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Using weaved plugin in eclipse [message #62501] Sat, 04 March 2006 09:04 Go to next message
Eclipse User
Originally posted by: cai.chang.gmail.com

Hi,

I added some methods to a class in a plugin that I am not allowed to
change the source using aspectJ. When used in non-eclipse environment, the
new methods in the plugin can be called without any problem by putting
both the plugin jar and aspectjrt.jar on the classpath. However, I found I
was not able to test the weaved plugin in Eclipse since there is no way to
put the aspectjrt.jar on the classpath of the plugin except changing the
dependency which I cannot do.

Is there a way to work around this or the approach I took is totally
wrong? Thanks a lot.
Re: Using weaved plugin in eclipse [message #62590 is a reply to message #62501] Mon, 06 March 2006 11:41 Go to previous message
Matt Chapman is currently offline Matt Chapman
Messages: 429
Registered: July 2009
Senior Member
On Sat, 04 Mar 2006 09:04:00 +0000, Chang Cai wrote:
> I added some methods to a class in a plugin that I am not allowed to
> change the source using aspectJ. When used in non-eclipse environment, the
> new methods in the plugin can be called without any problem by putting
> both the plugin jar and aspectjrt.jar on the classpath. However, I found I
> was not able to test the weaved plugin in Eclipse since there is no way to
> put the aspectjrt.jar on the classpath of the plugin except changing the
> dependency which I cannot do.
>
> Is there a way to work around this or the approach I took is totally
> wrong? Thanks a lot.

Hi,

I don't fully understand your restrictions - so you can replace the
plug-in's jar file with a woven version of the jar file, but you can't
change the plug-in's dependencies?

Anyway, plug-in fragments might be helpful here. See for example:
http://www.awprofessional.com/articles/article.asp?p=370626& amp;seqNum=16&rl=1
to quote from that:

... a fragment appears much the same as a normal plug-in. A fragment can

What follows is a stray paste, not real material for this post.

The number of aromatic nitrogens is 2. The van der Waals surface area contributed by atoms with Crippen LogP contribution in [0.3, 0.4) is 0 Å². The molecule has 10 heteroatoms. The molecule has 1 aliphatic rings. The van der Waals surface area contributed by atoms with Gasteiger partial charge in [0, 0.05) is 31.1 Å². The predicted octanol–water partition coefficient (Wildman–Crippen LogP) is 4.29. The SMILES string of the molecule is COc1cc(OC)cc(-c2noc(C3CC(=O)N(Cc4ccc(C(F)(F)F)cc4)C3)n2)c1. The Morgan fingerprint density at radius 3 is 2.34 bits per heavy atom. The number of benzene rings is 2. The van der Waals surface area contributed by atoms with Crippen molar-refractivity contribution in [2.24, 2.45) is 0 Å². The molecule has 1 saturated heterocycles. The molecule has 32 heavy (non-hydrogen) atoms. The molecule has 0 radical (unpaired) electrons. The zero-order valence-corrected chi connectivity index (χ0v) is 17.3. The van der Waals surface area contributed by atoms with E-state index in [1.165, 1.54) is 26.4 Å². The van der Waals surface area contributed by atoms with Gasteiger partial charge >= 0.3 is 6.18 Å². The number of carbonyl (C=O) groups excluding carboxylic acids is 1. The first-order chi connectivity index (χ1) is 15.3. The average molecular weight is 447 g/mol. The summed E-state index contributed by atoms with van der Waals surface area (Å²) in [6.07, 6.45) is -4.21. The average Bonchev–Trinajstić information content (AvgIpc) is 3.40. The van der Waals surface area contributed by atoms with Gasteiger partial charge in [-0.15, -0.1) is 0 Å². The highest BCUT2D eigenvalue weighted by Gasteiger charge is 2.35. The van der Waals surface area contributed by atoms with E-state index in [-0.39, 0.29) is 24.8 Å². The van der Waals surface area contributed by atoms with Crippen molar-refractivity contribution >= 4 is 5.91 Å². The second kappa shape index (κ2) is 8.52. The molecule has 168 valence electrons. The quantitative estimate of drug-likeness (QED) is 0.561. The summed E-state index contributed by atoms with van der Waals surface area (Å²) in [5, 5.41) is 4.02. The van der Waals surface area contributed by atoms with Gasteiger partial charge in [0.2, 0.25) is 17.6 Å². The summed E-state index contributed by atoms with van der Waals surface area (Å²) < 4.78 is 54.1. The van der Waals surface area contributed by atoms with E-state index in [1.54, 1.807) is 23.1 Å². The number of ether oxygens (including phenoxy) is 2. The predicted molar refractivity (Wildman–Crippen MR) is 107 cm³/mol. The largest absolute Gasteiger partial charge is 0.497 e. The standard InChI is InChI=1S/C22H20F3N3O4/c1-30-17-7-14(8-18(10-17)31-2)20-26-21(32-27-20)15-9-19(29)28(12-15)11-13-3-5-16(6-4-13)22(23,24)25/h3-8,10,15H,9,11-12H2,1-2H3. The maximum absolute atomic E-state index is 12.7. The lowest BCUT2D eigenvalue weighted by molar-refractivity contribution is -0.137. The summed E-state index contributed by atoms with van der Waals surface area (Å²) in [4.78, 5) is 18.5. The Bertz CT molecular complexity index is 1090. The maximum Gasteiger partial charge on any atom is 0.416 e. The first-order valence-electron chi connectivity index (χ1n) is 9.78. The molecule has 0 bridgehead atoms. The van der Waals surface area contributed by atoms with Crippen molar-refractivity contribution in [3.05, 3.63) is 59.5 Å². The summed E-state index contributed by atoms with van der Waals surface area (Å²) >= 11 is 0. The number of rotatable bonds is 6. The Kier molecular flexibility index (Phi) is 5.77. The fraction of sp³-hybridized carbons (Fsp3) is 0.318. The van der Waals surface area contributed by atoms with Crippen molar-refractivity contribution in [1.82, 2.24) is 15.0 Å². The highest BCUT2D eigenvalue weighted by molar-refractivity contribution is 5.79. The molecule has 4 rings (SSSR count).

specify libraries, extensions, and other files. When it is loaded by the
platform loader, a fragment is logically, but not physically, merged
into the host plug-in. The end result is exactly the same as if the
fragment's manifest were copied into the plug-in manifest, and all the
files in the fragment directory appear as if they were located in the
plug-in's install directory. Thus, a runtime library supplied by a
fragment appears on the classpath of its host plug-in.

Regards,

Matt.
Re: Using weaved plugin in eclipse [message #592485 is a reply to message #62501] Mon, 06 March 2006 11:41 Go to previous message
Matt Chapman is currently offline Matt Chapman
Messages: 429
Registered: July 2009
Senior Member
On Sat, 04 Mar 2006 09:04:00 +0000, Chang Cai wrote:
> I added some methods to a class in a plugin that I am not allowed to
> change the source using aspectJ. When used in non-eclipse environment, the
> new methods in the plugin can be called without any problem by putting
> both the plugin jar and aspectjrt.jar on the classpath. However, I found I
> was not able to test the weaved plugin in Eclipse since there is no way to
> put the aspectjrt.jar on the classpath of the plugin except changing the
> dependency which I cannot do.
>
> Is there a way to work around this or the approach I took is totally
> wrong? Thanks a lot.

Hi,

I don't fully understand your restrictions - so you can replace the
plug-in's jar file with a woven version of the jar file, but you can't
change the plug-in's dependencies?

Anyway, plug-in fragments might be helpful here. See for example:
http://www.awprofessional.com/articles/article.asp?p=370626& amp;seqNum=16&rl=1
to quote from that:

... a fragment appears much the same as a normal plug-in. A fragment can
specify libraries, extensions, and other files. When it is loaded by the
platform loader, a fragment is logically, but not physically, merged
into the host plug-in. The end result is exactly the same as if the
fragment's manifest were copied into the plug-in manifest, and all the
files in the fragment directory appear as if they were located in the
plug-in's install directory. Thus, a runtime library supplied by a
fragment appears on the classpath of its host plug-in.

Regards,

Matt.
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